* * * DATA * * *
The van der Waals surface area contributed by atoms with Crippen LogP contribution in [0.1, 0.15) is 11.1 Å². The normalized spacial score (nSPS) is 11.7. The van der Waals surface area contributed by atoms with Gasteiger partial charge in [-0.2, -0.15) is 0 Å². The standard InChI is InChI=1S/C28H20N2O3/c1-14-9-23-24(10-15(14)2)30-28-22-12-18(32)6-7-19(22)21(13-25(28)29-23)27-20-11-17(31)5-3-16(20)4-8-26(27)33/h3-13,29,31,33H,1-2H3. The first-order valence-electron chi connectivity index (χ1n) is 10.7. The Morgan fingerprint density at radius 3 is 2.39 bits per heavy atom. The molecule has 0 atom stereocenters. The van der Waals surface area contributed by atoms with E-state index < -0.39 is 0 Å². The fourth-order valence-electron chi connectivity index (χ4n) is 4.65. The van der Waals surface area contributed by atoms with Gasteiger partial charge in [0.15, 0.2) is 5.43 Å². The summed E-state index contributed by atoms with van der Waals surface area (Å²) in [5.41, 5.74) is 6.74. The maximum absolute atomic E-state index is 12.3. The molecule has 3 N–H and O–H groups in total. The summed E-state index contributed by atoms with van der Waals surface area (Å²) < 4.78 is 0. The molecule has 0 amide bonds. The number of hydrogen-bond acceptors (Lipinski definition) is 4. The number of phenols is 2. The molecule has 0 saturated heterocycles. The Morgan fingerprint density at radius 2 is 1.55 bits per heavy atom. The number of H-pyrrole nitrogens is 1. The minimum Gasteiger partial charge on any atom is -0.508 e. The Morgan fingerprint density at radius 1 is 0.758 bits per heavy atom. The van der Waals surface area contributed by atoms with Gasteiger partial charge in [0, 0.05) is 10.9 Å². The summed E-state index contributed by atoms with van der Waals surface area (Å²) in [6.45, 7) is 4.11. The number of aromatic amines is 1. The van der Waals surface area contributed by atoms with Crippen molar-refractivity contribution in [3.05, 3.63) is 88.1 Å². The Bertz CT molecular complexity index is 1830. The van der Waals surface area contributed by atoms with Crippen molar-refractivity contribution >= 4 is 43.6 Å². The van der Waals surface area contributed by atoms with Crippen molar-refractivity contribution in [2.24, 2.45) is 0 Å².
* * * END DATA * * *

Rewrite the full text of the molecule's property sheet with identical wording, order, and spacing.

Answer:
The van der Waals surface area contributed by atoms with Crippen LogP contribution in [0.1, 0.15) is 11.1 Å². The normalized spacial score (nSPS) is 11.7. The van der Waals surface area contributed by atoms with Gasteiger partial charge in [-0.2, -0.15) is 0 Å². The standard InChI is InChI=1S/C28H20N2O3/c1-14-9-23-24(10-15(14)2)30-28-22-12-18(32)6-7-19(22)21(13-25(28)29-23)27-20-11-17(31)5-3-16(20)4-8-26(27)33/h3-13,29,31,33H,1-2H3. The first-order valence-electron chi connectivity index (χ1n) is 10.7. The Morgan fingerprint density at radius 3 is 2.39 bits per heavy atom. The molecule has 0 atom stereocenters. The van der Waals surface area contributed by atoms with E-state index < -0.39 is 0 Å². The fourth-order valence-electron chi connectivity index (χ4n) is 4.65. The van der Waals surface area contributed by atoms with Gasteiger partial charge in [0.15, 0.2) is 5.43 Å². The summed E-state index contributed by atoms with van der Waals surface area (Å²) in [5.41, 5.74) is 6.74. The maximum absolute atomic E-state index is 12.3. The molecule has 3 N–H and O–H groups in total. The summed E-state index contributed by atoms with van der Waals surface area (Å²) < 4.78 is 0. The molecule has 0 amide bonds. The number of hydrogen-bond acceptors (Lipinski definition) is 4. The number of phenols is 2. The molecule has 0 saturated heterocycles. The Morgan fingerprint density at radius 2 is 1.55 bits per heavy atom. The number of H-pyrrole nitrogens is 1. The minimum Gasteiger partial charge on any atom is -0.508 e. The Morgan fingerprint density at radius 1 is 0.758 bits per heavy atom. The van der Waals surface area contributed by atoms with Gasteiger partial charge in [0, 0.05) is 10.9 Å². The summed E-state index contributed by atoms with van der Waals surface area (Å²) in [6.45, 7) is 4.11. The number of aromatic amines is 1. The van der Waals surface area contributed by atoms with Crippen molar-refractivity contribution in [3.05, 3.63) is 88.1 Å². The Bertz CT molecular complexity index is 1830. The van der Waals surface area contributed by atoms with Crippen molar-refractivity contribution >= 4 is 43.6 Å². The van der Waals surface area contributed by atoms with Crippen molar-refractivity contribution in [2.24, 2.45) is 0 Å².